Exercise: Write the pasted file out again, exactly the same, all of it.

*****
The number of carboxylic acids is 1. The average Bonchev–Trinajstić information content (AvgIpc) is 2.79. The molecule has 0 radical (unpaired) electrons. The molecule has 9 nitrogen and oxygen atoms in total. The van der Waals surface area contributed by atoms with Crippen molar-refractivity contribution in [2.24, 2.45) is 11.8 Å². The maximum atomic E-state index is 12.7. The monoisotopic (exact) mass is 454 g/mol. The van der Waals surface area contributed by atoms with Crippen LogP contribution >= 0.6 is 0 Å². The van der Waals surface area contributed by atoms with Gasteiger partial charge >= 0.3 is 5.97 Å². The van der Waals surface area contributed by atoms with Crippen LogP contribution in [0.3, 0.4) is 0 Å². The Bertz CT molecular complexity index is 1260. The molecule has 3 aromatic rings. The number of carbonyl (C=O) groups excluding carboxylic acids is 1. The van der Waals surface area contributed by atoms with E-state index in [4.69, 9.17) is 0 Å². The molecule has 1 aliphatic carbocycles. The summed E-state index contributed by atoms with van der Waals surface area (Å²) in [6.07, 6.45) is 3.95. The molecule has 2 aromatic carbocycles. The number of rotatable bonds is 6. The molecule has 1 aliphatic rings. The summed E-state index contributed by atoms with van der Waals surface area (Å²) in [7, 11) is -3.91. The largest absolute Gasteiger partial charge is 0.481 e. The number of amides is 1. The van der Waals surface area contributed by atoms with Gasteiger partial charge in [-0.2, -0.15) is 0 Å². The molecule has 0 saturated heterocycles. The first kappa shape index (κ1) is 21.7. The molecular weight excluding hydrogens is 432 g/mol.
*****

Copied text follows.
The number of carboxylic acids is 1. The average Bonchev–Trinajstić information content (AvgIpc) is 2.79. The molecule has 0 radical (unpaired) electrons. The molecule has 9 nitrogen and oxygen atoms in total. The van der Waals surface area contributed by atoms with Crippen molar-refractivity contribution in [2.24, 2.45) is 11.8 Å². The maximum atomic E-state index is 12.7. The monoisotopic (exact) mass is 454 g/mol. The van der Waals surface area contributed by atoms with Crippen LogP contribution >= 0.6 is 0 Å². The van der Waals surface area contributed by atoms with Gasteiger partial charge >= 0.3 is 5.97 Å². The van der Waals surface area contributed by atoms with Crippen LogP contribution in [0.3, 0.4) is 0 Å². The Bertz CT molecular complexity index is 1260. The molecule has 3 aromatic rings. The number of carbonyl (C=O) groups excluding carboxylic acids is 1. The van der Waals surface area contributed by atoms with E-state index in [4.69, 9.17) is 0 Å². The molecule has 1 aliphatic carbocycles. The summed E-state index contributed by atoms with van der Waals surface area (Å²) in [6.07, 6.45) is 3.95. The molecule has 2 aromatic carbocycles. The number of rotatable bonds is 6. The molecule has 1 aliphatic rings. The summed E-state index contributed by atoms with van der Waals surface area (Å²) in [7, 11) is -3.91. The largest absolute Gasteiger partial charge is 0.481 e. The number of amides is 1. The van der Waals surface area contributed by atoms with Gasteiger partial charge in [-0.2, -0.15) is 0 Å². The molecule has 0 saturated heterocycles. The first kappa shape index (κ1) is 21.7. The molecular weight excluding hydrogens is 432 g/mol.